Candice Berner, a 32-year-old school teacher, was found dead off of a road near Chignik Lake, Alaska and authorities believe a wolf attack was the cause of her death.
State officials killed two wolves on Monday that they believe were responsible for the attacks. They are in the process of testing the wolves for rabies and attempting to match genetic data from the wolves to the scene of the attack. The search is still on for more wolves that might have been connected to the attack.
Berner, a Pennsylvania native, had taken up trapping since moving to Alaska and was well aware of the dangers in the Alaskan wilderness, according to her personal blog, which Julia O’Malley of the Anchorage Daily News wrote a column about.
Wolf attacks on humans are extremely rare, but might be increasing. Retired Fish and Game biologist Mark McNay, who has studied wolf attacks in North America, was quoted in the Anchorage Daily News story on the attack.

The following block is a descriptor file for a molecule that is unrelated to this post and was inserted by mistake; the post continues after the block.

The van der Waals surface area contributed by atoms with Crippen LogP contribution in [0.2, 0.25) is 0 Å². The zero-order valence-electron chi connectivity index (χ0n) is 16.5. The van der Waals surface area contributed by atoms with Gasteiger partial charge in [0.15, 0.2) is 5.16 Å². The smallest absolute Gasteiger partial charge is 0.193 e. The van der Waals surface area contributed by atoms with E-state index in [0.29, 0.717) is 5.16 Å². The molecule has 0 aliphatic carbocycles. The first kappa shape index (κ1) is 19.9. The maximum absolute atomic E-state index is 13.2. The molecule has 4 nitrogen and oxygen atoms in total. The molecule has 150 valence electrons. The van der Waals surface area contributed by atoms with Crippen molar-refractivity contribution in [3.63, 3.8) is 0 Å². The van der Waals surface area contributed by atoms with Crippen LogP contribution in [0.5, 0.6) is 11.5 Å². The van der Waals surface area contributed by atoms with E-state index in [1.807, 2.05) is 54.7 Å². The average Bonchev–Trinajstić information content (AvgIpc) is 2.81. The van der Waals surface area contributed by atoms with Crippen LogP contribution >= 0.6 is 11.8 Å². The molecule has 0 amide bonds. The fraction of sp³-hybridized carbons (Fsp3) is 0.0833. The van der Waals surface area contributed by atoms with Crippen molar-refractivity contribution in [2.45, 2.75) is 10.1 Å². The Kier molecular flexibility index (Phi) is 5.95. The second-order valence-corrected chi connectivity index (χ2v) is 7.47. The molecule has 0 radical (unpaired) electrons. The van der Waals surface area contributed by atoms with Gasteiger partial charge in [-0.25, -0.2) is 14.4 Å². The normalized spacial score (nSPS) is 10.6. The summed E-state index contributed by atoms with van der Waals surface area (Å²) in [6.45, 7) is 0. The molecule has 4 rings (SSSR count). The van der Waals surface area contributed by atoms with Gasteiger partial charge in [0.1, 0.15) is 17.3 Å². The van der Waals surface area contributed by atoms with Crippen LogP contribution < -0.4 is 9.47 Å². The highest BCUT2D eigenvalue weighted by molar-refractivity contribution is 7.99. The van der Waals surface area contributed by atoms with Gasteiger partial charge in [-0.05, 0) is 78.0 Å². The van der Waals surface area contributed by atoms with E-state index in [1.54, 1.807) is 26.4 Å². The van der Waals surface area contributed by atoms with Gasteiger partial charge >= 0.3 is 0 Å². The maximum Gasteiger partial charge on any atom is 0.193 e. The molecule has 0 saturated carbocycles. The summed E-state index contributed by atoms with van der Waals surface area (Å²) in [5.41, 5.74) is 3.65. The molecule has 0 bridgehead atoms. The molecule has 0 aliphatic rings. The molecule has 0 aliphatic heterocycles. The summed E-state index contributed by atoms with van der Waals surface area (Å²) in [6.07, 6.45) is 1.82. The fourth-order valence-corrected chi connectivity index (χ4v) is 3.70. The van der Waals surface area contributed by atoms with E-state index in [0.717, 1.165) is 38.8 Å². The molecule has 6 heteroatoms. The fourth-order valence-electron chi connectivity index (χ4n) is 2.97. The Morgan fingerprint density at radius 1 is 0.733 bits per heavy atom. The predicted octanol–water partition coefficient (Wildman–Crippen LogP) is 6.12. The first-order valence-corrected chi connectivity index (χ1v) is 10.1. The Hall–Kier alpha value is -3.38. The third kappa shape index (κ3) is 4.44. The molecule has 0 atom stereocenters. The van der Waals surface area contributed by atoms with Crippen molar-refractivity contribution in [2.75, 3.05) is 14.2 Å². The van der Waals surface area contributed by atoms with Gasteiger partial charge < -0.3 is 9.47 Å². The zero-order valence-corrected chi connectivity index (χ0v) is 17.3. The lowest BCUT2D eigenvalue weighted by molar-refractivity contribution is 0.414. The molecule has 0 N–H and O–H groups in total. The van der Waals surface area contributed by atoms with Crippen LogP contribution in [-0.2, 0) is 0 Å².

McNay, who now lives in Kansas, is the
author of a 2002 study published by the Alaska Department of Fish and
Game that examined 80 wolf-human encounters in North America, nearly
half of which involved elements of aggression among healthy wolves.
The cases in which wolves are most aggressive are the cases involving wolves that have become habituated to people, he said.
“There’s only been one other case of a fatal wolf attack by a healthy,
wild wolf in North America, and that happened in 2005 in northern
Saskatchewan,” McNay said. “It is extremely rare. There have been other
cases, of course, of wolves behaving aggressively toward people.
“The frequency of these cases seems to have increased in the past decade or so.”
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